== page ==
Jeremy Jansen, president of the Motorsports Group at Wells Fargo CDF, provides insight to Powersports Business readers about the U.S. unit retail sales trends in the second half of 2019 for side-by-sides, ATVs and motorcycles as well as a look at the health of dealership inventory levels. Jansen's report follows.
By Jeremy Jansen
President of Motorsports Group, Wells Fargo CDF
As another year comes to a close, it is a great time to reflect on what has been generally a successful year for the Powersports industry. The retail cadence in the second half of 2019 has been very similar to the first half of the year. In the individual Powersports sectors, our CDF Motorsports group saw some consistency from previous years, unexpected strengths, and a few areas of opportunity for next year:
UTVs — Retail of UTVs saw a nice rebound in the second half of the year, some of which was weather driven, and the segment continues to grow in the mid-single digits per year.
ATVs — Sales of ATVs have been consistently solid throughout the year, and should be up by low single digits by the end of 2019, with much of the growth coming in the 400-600cc sector. Given typical cannibalization of ATV by the UTV sector, this is a promising result year over year.
Motorcycles — Overall, motorcycle retail sales are very similar with 2018 levels, however, different product groups are driving strength and weakness. Sport bikes, which was a successful sector last year (specifically <500cc), has fallen back. Off-road bikes, however, will be up by double digits percentage with dual sport models also posting growth this year. Heavyweight motorcycles remain a key industry challenge as the industry continues to adjust to the preferences of the millennial generation.
Pockets of strength
An incredibly successful product this year has been the BRP Ryker, which has retailed more than 8,000 units in the U.S. This product is bringing new and non-traditional motorcyclists into the sport. Bringing in new riders and enhancing the rider experience is very important to the industry right now. This was a successful product introduction and I look forward to seeing how the Ryker performs over the next 24-36 months.
Product innovation continues to be strong with technical advancements, new models, and improved performance and comfort. Whether it’s being able to connect your phone, a more advanced GPS system, or an improved suspension, vendors are leveraging technology and looking for ways to enhance the rider experience.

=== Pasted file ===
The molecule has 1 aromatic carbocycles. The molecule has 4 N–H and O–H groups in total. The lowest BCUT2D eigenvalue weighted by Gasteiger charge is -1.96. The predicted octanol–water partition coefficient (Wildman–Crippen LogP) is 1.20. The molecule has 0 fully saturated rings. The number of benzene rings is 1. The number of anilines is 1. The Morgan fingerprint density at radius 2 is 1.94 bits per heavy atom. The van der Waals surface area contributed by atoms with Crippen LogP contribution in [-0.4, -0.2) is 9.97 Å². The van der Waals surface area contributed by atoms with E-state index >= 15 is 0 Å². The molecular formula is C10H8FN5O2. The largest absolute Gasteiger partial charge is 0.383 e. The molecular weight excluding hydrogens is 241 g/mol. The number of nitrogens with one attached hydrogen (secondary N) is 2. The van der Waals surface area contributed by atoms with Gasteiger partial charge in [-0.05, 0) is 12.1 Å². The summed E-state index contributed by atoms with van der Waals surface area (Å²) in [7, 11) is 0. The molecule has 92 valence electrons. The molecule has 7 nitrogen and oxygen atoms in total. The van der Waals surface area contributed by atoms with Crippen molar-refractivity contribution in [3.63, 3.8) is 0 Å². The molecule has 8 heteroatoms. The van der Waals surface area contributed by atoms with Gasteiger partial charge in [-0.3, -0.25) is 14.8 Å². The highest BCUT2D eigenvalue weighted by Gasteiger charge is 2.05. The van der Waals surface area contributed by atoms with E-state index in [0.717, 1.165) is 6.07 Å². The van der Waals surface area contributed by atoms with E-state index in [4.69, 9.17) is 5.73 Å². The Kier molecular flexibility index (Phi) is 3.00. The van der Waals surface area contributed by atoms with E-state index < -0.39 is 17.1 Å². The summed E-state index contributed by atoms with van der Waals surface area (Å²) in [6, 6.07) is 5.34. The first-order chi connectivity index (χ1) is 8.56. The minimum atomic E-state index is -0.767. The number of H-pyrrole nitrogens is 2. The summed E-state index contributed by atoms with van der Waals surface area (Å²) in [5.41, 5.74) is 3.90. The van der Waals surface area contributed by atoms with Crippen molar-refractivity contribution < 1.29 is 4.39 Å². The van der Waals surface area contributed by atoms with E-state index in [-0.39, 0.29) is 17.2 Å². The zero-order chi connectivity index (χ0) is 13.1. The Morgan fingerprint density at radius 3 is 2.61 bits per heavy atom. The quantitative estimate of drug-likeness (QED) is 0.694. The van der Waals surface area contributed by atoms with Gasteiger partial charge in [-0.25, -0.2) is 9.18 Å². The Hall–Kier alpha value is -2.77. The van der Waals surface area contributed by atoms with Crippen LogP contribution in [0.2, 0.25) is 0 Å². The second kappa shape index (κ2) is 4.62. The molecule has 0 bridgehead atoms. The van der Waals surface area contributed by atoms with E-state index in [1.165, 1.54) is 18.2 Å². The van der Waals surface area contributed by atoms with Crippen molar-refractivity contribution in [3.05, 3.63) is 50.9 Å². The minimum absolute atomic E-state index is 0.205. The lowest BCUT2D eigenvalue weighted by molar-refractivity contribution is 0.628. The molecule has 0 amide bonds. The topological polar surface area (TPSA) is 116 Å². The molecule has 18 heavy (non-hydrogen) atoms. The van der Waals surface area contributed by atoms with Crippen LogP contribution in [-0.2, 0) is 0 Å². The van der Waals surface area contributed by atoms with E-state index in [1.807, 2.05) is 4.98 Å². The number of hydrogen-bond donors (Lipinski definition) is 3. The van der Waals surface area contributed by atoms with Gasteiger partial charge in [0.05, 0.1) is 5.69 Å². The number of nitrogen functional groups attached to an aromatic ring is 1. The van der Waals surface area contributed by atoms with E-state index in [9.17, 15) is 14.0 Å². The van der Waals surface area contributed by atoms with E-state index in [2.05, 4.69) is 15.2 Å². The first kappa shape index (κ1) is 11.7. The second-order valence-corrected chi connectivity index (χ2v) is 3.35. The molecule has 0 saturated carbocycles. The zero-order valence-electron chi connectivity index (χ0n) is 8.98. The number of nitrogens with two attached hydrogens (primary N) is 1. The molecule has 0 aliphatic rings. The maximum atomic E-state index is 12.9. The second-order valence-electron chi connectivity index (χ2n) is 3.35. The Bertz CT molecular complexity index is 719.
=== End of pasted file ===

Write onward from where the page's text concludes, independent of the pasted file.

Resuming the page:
Inventory levels are very healthy right now. Product that is aged more than 360 days on our portfolio remains near record lows. Snowmobile inventory is as low as we’ve seen in five years, partially attributed to a favorable snow season in 2018-2019, but also driven by balanced inventory shipments. There are, of course, pockets of aged inventory by brand and model, but overall we’re seeing balance, less product that’s turning faster and a lower interest rate environment to drive dealer profitability.
Things to keep an eye on in 2020
As far as any economic impacts on the industry, we’ll continue to watch slowing manufacturing components of the economy; however, overall I’m fairly optimistic about the economic environment. Unemployment continues to be very low, oil prices are relatively stable at a profitable level for producers in the U.S., wage growth is strong, and consumer and small business confidence remains high.
Areas of opportunity looking ahead
From a dealer standpoint, a great area of opportunity is continuing to focus on building the local rider community. Organize events, let people feel and experience the products, introduce diversified groups of people to powersports, and continue to leverage social media as a way to reach new audiences.
Manufacturers have their own unique approach. They’re shifting to smaller displacement vehicles at lower price points and an increased focus on bringing new technological elements to the vehicles. This allows riders of all backgrounds and experience levels to have access to the industry and feel connected to the broader community. In the end, we’re trying to encourage a lifestyle, not just a product.
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